Remembering Narendra Dabholkar


The IHEU has compiled reactions to the murder of Narendra Dabholkar.

The Humanist and rationalist community in India has reacted with dignified anger and sadness, remembering an effective and stalwart campaigner, dedicated to the people of Maharashtra but always ready to cooperate across organizational boundaries. He was one of India’s foremost rationalists, working for social justice, against  caste discrimination, and exposing the so-called miracles of exploititive ‘godmen’. His work was well-known, and some aspect of it is widely believed to have motivated his killers.

The law against fraud via superstion was passed.

Dabholkar also lead the campaign for an anti-superstition Bill in Maharashtra state, and in the space of two days since his assassination, the state government has — after eight years of campaigning by activists and prevarication by the authorities — finally pushed through the Bill which Dabholkar worked so hard to see implemented.

The Maharashtra state government enacted an emergency ordinance to ban rituals, superstition and black magic. A bill similar to which Dr Dabholkar had been campaigning for must still be endorsed by the parliament. Previous versions of the Bill had been approved by the cabinet but lapsed before they could be put to a vote, despite being on the list for eight years. The emergency legislation makes it an offence to exploit or defraud people with ‘magical’ rituals, charms and cures.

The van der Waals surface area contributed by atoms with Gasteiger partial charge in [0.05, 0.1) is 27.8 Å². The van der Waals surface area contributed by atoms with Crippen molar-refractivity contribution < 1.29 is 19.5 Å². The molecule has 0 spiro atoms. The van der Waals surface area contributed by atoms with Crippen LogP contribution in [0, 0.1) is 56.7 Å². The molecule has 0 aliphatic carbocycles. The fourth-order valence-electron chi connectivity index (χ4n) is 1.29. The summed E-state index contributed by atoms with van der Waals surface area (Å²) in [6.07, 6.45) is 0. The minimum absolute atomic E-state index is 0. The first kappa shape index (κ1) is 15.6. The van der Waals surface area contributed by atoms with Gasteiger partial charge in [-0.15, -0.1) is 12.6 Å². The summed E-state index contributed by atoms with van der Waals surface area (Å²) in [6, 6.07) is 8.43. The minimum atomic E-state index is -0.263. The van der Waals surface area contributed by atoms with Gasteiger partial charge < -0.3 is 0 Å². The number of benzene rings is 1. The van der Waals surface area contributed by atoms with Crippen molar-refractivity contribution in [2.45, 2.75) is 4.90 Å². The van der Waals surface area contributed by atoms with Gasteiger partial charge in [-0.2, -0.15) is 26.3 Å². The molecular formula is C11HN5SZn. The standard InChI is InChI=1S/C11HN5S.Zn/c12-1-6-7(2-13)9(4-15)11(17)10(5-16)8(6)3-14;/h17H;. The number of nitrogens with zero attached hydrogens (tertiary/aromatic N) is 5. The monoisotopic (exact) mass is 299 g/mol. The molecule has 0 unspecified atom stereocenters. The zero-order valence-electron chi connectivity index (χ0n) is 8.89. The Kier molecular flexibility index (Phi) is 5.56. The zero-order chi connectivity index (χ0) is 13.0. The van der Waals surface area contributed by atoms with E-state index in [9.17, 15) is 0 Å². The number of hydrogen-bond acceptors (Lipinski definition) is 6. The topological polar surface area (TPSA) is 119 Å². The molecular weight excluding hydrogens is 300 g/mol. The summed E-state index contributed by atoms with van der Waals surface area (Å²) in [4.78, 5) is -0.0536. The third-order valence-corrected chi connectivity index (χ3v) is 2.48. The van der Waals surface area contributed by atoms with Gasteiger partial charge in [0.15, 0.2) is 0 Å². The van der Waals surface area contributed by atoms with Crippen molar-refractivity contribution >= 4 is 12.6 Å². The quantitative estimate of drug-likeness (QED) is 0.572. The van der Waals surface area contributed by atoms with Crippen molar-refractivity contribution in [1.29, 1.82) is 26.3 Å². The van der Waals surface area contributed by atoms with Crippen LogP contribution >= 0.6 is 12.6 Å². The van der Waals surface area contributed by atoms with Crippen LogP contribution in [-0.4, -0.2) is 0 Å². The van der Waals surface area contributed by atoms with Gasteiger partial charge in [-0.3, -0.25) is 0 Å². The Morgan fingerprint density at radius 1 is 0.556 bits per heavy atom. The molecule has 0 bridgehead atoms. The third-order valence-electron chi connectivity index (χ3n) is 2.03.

One of the many statements:

Vidya Bhushan Rawat of the Social Development Foundation told IHEU, “The work carried by him and his organisation is enormous. India and South Asia are not so receptive to free-thinking and we face it regularly in our work… It is a sad day but it can not and should not deter the humanist rationalist activist to work on. India is in danger as religious fascist and Hindu nationalist forces with active support from international and national media, are on the rise. It is a big challenge and we have to fight it. We know much tougher days are ahead. The country is in the grip of hate-mongering people ready to kill people to get their political benefit. We condemn this murder and demand immediate inquiry from the government of Maharastra.”

Comments

  1. Robert B. says

    I hadn’t heard about him until the news of his death, but my first reaction was, “Shit. We have a long way to go, and the going just got harder.”

    At least the pushback to his assassination has triggered some action, but that’s cold comfort.

  2. pradiprawat55 says

    Dr. Narendra Dabholkar’s contribution to Indian society can be aptly described by this Jerry Coyne quote

    We’re in a war not for science, but against superstition, which enables nonscientific views.

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